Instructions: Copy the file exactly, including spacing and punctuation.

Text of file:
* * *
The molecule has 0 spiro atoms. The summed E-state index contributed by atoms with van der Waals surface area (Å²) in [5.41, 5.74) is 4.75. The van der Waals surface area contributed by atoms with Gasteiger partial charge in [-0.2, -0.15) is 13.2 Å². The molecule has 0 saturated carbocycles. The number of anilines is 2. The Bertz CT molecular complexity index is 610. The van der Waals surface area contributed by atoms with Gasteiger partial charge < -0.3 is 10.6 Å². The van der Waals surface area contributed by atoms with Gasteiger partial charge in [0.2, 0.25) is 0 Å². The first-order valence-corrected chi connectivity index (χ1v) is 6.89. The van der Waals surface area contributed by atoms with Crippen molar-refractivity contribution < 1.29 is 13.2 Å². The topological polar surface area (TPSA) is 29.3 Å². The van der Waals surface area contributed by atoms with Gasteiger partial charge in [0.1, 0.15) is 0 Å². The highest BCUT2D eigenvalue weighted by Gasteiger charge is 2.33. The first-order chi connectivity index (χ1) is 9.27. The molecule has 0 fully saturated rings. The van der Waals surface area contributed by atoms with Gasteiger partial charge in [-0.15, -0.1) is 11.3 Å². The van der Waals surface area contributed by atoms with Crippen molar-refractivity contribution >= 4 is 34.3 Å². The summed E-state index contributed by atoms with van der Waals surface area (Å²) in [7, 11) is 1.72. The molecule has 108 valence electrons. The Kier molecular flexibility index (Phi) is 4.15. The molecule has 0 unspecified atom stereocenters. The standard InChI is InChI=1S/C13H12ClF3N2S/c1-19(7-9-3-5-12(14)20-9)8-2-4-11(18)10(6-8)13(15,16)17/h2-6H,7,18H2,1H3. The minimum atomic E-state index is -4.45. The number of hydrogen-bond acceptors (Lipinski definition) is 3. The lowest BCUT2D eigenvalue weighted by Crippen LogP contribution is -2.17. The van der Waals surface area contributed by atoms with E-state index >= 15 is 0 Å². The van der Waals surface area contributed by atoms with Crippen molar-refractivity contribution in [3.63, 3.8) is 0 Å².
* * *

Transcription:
The molecule has 0 spiro atoms. The summed E-state index contributed by atoms with van der Waals surface area (Å²) in [5.41, 5.74) is 4.75. The van der Waals surface area contributed by atoms with Gasteiger partial charge in [-0.2, -0.15) is 13.2 Å². The molecule has 0 saturated carbocycles. The number of anilines is 2. The Bertz CT molecular complexity index is 610. The van der Waals surface area contributed by atoms with Gasteiger partial charge < -0.3 is 10.6 Å². The van der Waals surface area contributed by atoms with Gasteiger partial charge in [0.2, 0.25) is 0 Å². The first-order valence-corrected chi connectivity index (χ1v) is 6.89. The van der Waals surface area contributed by atoms with Crippen molar-refractivity contribution < 1.29 is 13.2 Å². The topological polar surface area (TPSA) is 29.3 Å². The van der Waals surface area contributed by atoms with Gasteiger partial charge in [0.1, 0.15) is 0 Å². The highest BCUT2D eigenvalue weighted by Gasteiger charge is 2.33. The first-order chi connectivity index (χ1) is 9.27. The molecule has 0 fully saturated rings. The van der Waals surface area contributed by atoms with Gasteiger partial charge in [-0.15, -0.1) is 11.3 Å². The van der Waals surface area contributed by atoms with Crippen molar-refractivity contribution >= 4 is 34.3 Å². The summed E-state index contributed by atoms with van der Waals surface area (Å²) in [7, 11) is 1.72. The molecule has 108 valence electrons. The Kier molecular flexibility index (Phi) is 4.15. The molecule has 0 unspecified atom stereocenters. The standard InChI is InChI=1S/C13H12ClF3N2S/c1-19(7-9-3-5-12(14)20-9)8-2-4-11(18)10(6-8)13(15,16)17/h2-6H,7,18H2,1H3. The minimum atomic E-state index is -4.45. The number of hydrogen-bond acceptors (Lipinski definition) is 3. The lowest BCUT2D eigenvalue weighted by Crippen LogP contribution is -2.17. The van der Waals surface area contributed by atoms with E-state index >= 15 is 0 Å². The van der Waals surface area contributed by atoms with Crippen molar-refractivity contribution in [3.63, 3.8) is 0 Å².